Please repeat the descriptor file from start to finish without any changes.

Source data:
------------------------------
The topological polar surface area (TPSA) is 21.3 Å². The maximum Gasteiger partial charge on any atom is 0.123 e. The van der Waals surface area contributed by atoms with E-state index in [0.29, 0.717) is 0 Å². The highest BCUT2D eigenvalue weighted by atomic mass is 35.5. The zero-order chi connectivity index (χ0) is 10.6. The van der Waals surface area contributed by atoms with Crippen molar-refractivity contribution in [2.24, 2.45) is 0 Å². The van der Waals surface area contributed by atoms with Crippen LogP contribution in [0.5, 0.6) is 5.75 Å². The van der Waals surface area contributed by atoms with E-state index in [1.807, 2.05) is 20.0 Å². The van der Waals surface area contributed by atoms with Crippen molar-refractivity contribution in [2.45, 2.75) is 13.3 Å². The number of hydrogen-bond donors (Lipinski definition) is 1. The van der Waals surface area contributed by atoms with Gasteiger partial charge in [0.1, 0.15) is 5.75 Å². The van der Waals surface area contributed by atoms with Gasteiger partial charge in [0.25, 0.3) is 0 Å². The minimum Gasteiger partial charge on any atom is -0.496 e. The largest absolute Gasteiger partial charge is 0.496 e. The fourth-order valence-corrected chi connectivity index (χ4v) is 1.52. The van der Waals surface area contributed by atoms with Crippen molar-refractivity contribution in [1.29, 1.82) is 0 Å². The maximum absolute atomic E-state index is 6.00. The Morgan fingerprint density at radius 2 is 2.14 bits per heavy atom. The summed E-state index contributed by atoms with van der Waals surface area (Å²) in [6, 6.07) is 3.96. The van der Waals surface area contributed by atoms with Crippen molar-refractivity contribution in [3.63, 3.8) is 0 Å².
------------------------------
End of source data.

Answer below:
The topological polar surface area (TPSA) is 21.3 Å². The maximum Gasteiger partial charge on any atom is 0.123 e. The van der Waals surface area contributed by atoms with E-state index in [0.29, 0.717) is 0 Å². The highest BCUT2D eigenvalue weighted by atomic mass is 35.5. The zero-order chi connectivity index (χ0) is 10.6. The van der Waals surface area contributed by atoms with Crippen molar-refractivity contribution in [2.24, 2.45) is 0 Å². The van der Waals surface area contributed by atoms with Crippen LogP contribution in [0.5, 0.6) is 5.75 Å². The van der Waals surface area contributed by atoms with E-state index in [1.807, 2.05) is 20.0 Å². The van der Waals surface area contributed by atoms with Crippen molar-refractivity contribution in [2.45, 2.75) is 13.3 Å². The number of hydrogen-bond donors (Lipinski definition) is 1. The van der Waals surface area contributed by atoms with Gasteiger partial charge in [0.1, 0.15) is 5.75 Å². The van der Waals surface area contributed by atoms with Gasteiger partial charge in [0.25, 0.3) is 0 Å². The minimum Gasteiger partial charge on any atom is -0.496 e. The largest absolute Gasteiger partial charge is 0.496 e. The fourth-order valence-corrected chi connectivity index (χ4v) is 1.52. The van der Waals surface area contributed by atoms with Crippen molar-refractivity contribution in [1.29, 1.82) is 0 Å². The maximum absolute atomic E-state index is 6.00. The Morgan fingerprint density at radius 2 is 2.14 bits per heavy atom. The summed E-state index contributed by atoms with van der Waals surface area (Å²) in [6, 6.07) is 3.96. The van der Waals surface area contributed by atoms with Crippen molar-refractivity contribution in [3.63, 3.8) is 0 Å².